One alternative approach is to compare the farmer murder rate with the national murder rate. Drawing on TAU SA's more complete statistics on confirmed farm murders Johan Burger of the Institute of Security Studies wrote that of the 50 victims in 2011 32 were farmers, 14 were direct family, three were workers and one was a visitor. He noted: "According to Statistics South Africa's Census of Commercial Agriculture, there were 32,375 farmers (i.e. people farming either full-time or part-time) in South Africa in 2007. Therefore, the murder of 32 farmers (exclusive of their families and workers) in 2011 provides a ratio of 98.9 killings per 100,000." This is three times the national murder rate.
One problem with this comparison is that most murders fall under the category of 'social fabric crimes' i.e. cases where someone is stabbed by an associate in a drunken brawl or a man beats his wife to death in a rage. A like-for-like comparison would be between the rate of farmer murders with the national rate of South Africans killed during robberies and other such crimes. In their report on the 2011/2012 crime statistics the SAPS state that 16% of murders are committed during the commissioning of other crimes. A back of the envelope calculation puts the national rate for this kind of murder then at just under 5 killings per 100 000 people.
An alternative approach to answering the question raised by the Institute would be to compare the rate of farm attacks (per 100 000 farms) with the rate of house robberies (per 100 000 households) using official SAPS data for both. The advantage of this approach is that it limits the assumptions that have to be made; uses data from the same source (the SAPS); and compares like-with-like.
There is however a limited period during which this comparison is possible. The SAPS only started collecting and publishing house robbery data in 2002/2003, and they stopped publishing "farm attack" data in 2007.
A further problem is that the headline SAPS data on farm attacks includes attacks on smallholdings. The Report of the Committee of Inquiry into Farm Attacks (July 2003) did however publish a breakdown of SAPS figures for 2001 which differentiated between attacks on farms and attacks on small holdings. See below.
Source: The Report of the Committee of Inquiry into Farm Attacks, July 2003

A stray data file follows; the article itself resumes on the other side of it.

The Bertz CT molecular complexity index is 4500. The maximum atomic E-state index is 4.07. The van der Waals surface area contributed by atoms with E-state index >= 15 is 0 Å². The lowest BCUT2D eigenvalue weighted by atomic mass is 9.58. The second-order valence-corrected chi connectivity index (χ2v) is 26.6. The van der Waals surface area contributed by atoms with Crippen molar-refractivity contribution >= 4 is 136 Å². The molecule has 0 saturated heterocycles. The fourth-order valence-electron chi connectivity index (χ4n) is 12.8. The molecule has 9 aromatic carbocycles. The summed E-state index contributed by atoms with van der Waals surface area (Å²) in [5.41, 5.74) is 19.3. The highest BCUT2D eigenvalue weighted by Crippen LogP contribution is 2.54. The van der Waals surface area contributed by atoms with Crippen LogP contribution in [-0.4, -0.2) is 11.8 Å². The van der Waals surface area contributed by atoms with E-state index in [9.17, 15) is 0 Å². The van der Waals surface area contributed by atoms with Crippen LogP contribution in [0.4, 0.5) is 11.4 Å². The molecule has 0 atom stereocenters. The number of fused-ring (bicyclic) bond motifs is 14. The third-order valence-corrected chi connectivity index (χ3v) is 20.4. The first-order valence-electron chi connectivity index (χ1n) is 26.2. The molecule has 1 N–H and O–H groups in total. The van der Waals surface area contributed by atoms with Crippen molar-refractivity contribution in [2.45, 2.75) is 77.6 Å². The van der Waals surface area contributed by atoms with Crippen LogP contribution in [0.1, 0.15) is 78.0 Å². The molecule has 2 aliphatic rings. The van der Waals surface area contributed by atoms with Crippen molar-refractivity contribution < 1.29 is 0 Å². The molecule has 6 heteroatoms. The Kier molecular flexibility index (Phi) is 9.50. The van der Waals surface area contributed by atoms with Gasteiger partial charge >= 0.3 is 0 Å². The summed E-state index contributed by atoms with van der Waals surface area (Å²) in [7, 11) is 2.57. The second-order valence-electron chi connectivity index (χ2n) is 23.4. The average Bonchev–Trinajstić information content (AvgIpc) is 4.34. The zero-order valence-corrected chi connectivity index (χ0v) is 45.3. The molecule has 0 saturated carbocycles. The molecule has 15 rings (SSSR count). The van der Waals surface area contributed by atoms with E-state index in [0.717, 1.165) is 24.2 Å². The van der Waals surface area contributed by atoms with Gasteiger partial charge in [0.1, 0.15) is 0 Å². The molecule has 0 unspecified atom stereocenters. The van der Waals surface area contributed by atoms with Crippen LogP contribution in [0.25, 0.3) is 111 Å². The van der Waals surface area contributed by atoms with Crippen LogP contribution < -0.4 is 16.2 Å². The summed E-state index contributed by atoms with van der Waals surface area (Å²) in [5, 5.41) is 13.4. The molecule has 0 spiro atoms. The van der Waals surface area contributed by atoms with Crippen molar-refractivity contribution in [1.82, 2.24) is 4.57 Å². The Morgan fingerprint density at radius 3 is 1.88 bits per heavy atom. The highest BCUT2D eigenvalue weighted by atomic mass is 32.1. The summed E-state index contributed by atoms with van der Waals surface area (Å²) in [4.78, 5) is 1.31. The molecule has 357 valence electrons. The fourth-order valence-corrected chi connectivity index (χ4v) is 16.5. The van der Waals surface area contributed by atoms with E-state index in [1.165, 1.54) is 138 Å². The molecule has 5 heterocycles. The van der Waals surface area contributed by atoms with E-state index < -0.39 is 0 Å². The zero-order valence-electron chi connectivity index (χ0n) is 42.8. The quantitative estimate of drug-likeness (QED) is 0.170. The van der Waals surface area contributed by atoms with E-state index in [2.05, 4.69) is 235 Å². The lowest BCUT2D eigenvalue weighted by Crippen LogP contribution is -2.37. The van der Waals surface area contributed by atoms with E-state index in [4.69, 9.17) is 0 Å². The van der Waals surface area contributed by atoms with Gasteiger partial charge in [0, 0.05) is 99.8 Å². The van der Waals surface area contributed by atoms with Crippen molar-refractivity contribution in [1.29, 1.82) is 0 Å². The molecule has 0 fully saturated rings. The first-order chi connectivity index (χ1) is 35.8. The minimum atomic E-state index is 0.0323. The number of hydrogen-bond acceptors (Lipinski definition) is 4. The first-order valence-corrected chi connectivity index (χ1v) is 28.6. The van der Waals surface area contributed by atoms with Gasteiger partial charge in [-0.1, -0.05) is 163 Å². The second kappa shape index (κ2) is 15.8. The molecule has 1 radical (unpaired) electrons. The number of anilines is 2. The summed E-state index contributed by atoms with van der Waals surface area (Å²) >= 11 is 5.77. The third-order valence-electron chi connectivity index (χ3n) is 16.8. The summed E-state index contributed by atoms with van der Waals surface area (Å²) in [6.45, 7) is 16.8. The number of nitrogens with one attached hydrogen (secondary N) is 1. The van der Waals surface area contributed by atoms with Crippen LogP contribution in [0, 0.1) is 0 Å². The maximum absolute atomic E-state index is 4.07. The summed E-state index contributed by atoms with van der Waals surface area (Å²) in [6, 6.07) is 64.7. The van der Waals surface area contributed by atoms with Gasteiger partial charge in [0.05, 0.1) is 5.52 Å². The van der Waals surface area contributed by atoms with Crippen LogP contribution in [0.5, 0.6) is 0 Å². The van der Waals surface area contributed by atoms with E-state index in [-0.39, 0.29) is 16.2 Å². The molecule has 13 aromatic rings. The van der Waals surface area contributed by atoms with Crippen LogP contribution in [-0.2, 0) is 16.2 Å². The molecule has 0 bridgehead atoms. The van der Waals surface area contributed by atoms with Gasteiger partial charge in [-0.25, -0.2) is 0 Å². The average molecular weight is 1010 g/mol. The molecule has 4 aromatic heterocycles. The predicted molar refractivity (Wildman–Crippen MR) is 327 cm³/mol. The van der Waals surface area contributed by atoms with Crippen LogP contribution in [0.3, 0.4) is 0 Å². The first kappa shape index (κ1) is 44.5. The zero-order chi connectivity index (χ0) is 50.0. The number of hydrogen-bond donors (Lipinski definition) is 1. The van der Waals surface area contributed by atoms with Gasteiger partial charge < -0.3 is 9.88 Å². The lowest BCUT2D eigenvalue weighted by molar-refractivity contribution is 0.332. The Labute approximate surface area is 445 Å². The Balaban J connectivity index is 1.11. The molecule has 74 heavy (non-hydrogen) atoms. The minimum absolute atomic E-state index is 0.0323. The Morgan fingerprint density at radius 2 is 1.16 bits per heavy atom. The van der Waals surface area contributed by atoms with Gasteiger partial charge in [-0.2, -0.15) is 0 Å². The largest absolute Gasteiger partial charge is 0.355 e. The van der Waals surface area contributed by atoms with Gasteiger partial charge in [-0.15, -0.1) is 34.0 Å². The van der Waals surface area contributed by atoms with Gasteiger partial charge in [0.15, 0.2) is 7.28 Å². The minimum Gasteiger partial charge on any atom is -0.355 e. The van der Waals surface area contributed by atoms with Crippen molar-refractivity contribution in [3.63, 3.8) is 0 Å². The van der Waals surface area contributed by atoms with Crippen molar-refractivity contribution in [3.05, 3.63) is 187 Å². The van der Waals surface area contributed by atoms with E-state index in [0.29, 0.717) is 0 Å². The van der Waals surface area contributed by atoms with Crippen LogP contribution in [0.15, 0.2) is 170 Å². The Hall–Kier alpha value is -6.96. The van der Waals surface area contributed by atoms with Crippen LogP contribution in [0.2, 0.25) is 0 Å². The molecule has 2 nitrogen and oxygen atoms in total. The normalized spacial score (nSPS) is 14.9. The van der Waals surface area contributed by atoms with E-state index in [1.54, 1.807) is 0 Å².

It is thus possible to compare the rate of farm attacks in 2001 at least with the rate of house robberies in 2002/2003. See the Table 2.
Table 2: Comparison of rate of household robberies (2002/2003) with rate of farm attacks by province (2001):
Households 2002 ‘000
House robberies 2002/03
House robberies per 100 000 households
Attacks per 100 000 farms
Rate of farm attacks 2001/ Rate of house robberies 2002/3
Note: These farm attack figures exclude attacks on smallholdings
On average then a farm was over fifteen times more likely to be attacked in 2001 than a household was likely to be robbed in 2002/2003. This however obscures wide variations by province. The lowest ratio of the rate of farm attacks to the rate of house robberies was in Gauteng (4.7/1) and the highest in Mpumalanga (111.4/1). The ratios in many provinces were probably, in reality, even greater given that many of those farm attack incidents (on farms and small holdings) would also have been counted as house robberies in the SAPS figures.
I do not have the breakdown for the figures for attacks on farms versus smallholdings for subsequent years. However, assuming that the proportions remained constant the rate of farm attacks compared to the rate of house robberies (per 100 000 units) would be as follows:
Assumption: 60% of recorded "farm attacks" are attacks on farms (not small holdings)
According to these estimates then the "rate of attack" on farms in South Africa has been over ten times the "rate of attack" on households. In the more rural provinces this ratio would be considerably greater. It is unlikely that this ratio has narrowed too much over the past five years. This can be seen by analysing the "rate of attack" in KwaZulu-Natal using the Kwanulu data referenced above. See Graph below.
The data collected by Kwanalu on attacks and murders on commercial farms in the province is all confirmed. However, it is a minimum not a maximum figure. It suggests however that the "rate of attack" on farms in the province was, at least, around seven times higher than the rate of attack on households in the province.
In conclusion then, the Institute based its analysis on some questionable assumptions and - more critically - highly incomplete data on the number of farm attacks. Simply correcting for the latter would effectively debunk the conclusions of its analysis. As the SAPS no longer publish data on farm attacks it is not possible to do a proper comparison between the rate of farm attacks and the rate of household robberies in 2011. It is clear however from both the historic data and the limited current data that farmers have been, and still are, uniquely vulnerable to armed and often murderous attack.